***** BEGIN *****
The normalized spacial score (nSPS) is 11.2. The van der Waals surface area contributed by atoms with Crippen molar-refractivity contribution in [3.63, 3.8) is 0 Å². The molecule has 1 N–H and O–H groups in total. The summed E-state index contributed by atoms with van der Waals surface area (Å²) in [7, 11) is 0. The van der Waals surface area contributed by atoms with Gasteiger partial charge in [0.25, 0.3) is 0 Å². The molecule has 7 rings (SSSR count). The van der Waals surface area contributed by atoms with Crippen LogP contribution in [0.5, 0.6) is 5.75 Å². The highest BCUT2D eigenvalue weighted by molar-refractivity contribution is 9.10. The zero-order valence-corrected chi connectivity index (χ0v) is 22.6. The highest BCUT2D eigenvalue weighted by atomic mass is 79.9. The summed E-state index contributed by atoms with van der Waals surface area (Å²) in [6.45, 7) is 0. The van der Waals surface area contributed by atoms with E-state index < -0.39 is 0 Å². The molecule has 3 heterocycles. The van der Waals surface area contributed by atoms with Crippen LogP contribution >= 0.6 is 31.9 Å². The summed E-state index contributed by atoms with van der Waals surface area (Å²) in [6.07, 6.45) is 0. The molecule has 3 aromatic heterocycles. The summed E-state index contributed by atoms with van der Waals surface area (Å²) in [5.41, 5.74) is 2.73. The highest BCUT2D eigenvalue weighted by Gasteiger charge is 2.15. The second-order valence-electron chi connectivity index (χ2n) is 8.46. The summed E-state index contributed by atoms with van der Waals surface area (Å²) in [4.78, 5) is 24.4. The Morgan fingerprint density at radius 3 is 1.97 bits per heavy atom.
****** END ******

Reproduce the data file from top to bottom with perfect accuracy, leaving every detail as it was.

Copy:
The normalized spacial score (nSPS) is 11.2. The van der Waals surface area contributed by atoms with Crippen molar-refractivity contribution in [3.63, 3.8) is 0 Å². The molecule has 1 N–H and O–H groups in total. The summed E-state index contributed by atoms with van der Waals surface area (Å²) in [7, 11) is 0. The van der Waals surface area contributed by atoms with Gasteiger partial charge in [0.25, 0.3) is 0 Å². The molecule has 7 rings (SSSR count). The van der Waals surface area contributed by atoms with Crippen LogP contribution in [0.5, 0.6) is 5.75 Å². The highest BCUT2D eigenvalue weighted by molar-refractivity contribution is 9.10. The zero-order valence-corrected chi connectivity index (χ0v) is 22.6. The highest BCUT2D eigenvalue weighted by atomic mass is 79.9. The summed E-state index contributed by atoms with van der Waals surface area (Å²) in [6.45, 7) is 0. The van der Waals surface area contributed by atoms with E-state index < -0.39 is 0 Å². The molecule has 3 heterocycles. The van der Waals surface area contributed by atoms with Crippen LogP contribution >= 0.6 is 31.9 Å². The summed E-state index contributed by atoms with van der Waals surface area (Å²) in [6.07, 6.45) is 0. The molecule has 3 aromatic heterocycles. The summed E-state index contributed by atoms with van der Waals surface area (Å²) in [5.41, 5.74) is 2.73. The highest BCUT2D eigenvalue weighted by Gasteiger charge is 2.15. The second-order valence-electron chi connectivity index (χ2n) is 8.46. The summed E-state index contributed by atoms with van der Waals surface area (Å²) in [4.78, 5) is 24.4. The Morgan fingerprint density at radius 3 is 1.97 bits per heavy atom.